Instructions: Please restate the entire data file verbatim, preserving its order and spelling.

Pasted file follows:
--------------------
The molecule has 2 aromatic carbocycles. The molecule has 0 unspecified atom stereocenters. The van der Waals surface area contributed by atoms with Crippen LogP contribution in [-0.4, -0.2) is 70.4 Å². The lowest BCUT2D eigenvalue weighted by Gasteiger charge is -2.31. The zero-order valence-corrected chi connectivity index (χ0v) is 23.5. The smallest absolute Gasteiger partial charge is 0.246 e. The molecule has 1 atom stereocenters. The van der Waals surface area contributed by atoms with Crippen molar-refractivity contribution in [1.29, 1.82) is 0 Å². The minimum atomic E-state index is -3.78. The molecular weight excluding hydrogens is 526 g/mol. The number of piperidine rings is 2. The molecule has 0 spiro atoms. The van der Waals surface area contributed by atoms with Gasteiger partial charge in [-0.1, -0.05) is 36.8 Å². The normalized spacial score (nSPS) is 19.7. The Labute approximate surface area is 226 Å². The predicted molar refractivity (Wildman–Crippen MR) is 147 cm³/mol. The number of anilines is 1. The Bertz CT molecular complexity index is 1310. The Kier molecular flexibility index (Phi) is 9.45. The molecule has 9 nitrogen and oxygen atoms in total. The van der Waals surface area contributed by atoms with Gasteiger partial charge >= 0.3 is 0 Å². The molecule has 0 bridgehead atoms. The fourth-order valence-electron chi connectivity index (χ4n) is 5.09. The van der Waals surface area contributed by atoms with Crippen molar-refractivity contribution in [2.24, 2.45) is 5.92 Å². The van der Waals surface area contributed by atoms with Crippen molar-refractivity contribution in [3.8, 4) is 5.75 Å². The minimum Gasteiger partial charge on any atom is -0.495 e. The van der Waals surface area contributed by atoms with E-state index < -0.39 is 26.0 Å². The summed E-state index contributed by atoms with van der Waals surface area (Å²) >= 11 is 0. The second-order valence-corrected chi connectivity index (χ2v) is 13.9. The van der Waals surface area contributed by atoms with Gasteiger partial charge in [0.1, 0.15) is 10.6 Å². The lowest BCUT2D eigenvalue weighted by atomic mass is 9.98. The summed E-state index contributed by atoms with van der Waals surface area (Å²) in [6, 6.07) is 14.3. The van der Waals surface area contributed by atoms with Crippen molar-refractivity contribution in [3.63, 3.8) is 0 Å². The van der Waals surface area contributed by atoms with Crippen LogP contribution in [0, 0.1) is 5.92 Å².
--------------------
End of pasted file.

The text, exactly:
The molecule has 2 aromatic carbocycles. The molecule has 0 unspecified atom stereocenters. The van der Waals surface area contributed by atoms with Crippen LogP contribution in [-0.4, -0.2) is 70.4 Å². The lowest BCUT2D eigenvalue weighted by Gasteiger charge is -2.31. The zero-order valence-corrected chi connectivity index (χ0v) is 23.5. The smallest absolute Gasteiger partial charge is 0.246 e. The molecule has 1 atom stereocenters. The van der Waals surface area contributed by atoms with Crippen molar-refractivity contribution in [1.29, 1.82) is 0 Å². The minimum atomic E-state index is -3.78. The molecular weight excluding hydrogens is 526 g/mol. The number of piperidine rings is 2. The molecule has 0 spiro atoms. The van der Waals surface area contributed by atoms with Gasteiger partial charge in [-0.1, -0.05) is 36.8 Å². The normalized spacial score (nSPS) is 19.7. The Labute approximate surface area is 226 Å². The predicted molar refractivity (Wildman–Crippen MR) is 147 cm³/mol. The number of anilines is 1. The Bertz CT molecular complexity index is 1310. The Kier molecular flexibility index (Phi) is 9.45. The molecule has 9 nitrogen and oxygen atoms in total. The van der Waals surface area contributed by atoms with Gasteiger partial charge >= 0.3 is 0 Å². The molecule has 0 bridgehead atoms. The fourth-order valence-electron chi connectivity index (χ4n) is 5.09. The van der Waals surface area contributed by atoms with Crippen molar-refractivity contribution in [2.24, 2.45) is 5.92 Å². The van der Waals surface area contributed by atoms with Crippen molar-refractivity contribution in [3.8, 4) is 5.75 Å². The minimum Gasteiger partial charge on any atom is -0.495 e. The van der Waals surface area contributed by atoms with E-state index < -0.39 is 26.0 Å². The summed E-state index contributed by atoms with van der Waals surface area (Å²) >= 11 is 0. The second-order valence-corrected chi connectivity index (χ2v) is 13.9. The van der Waals surface area contributed by atoms with Gasteiger partial charge in [0.1, 0.15) is 10.6 Å². The lowest BCUT2D eigenvalue weighted by atomic mass is 9.98. The summed E-state index contributed by atoms with van der Waals surface area (Å²) in [6, 6.07) is 14.3. The van der Waals surface area contributed by atoms with Crippen molar-refractivity contribution in [3.63, 3.8) is 0 Å². The van der Waals surface area contributed by atoms with Crippen LogP contribution in [0, 0.1) is 5.92 Å².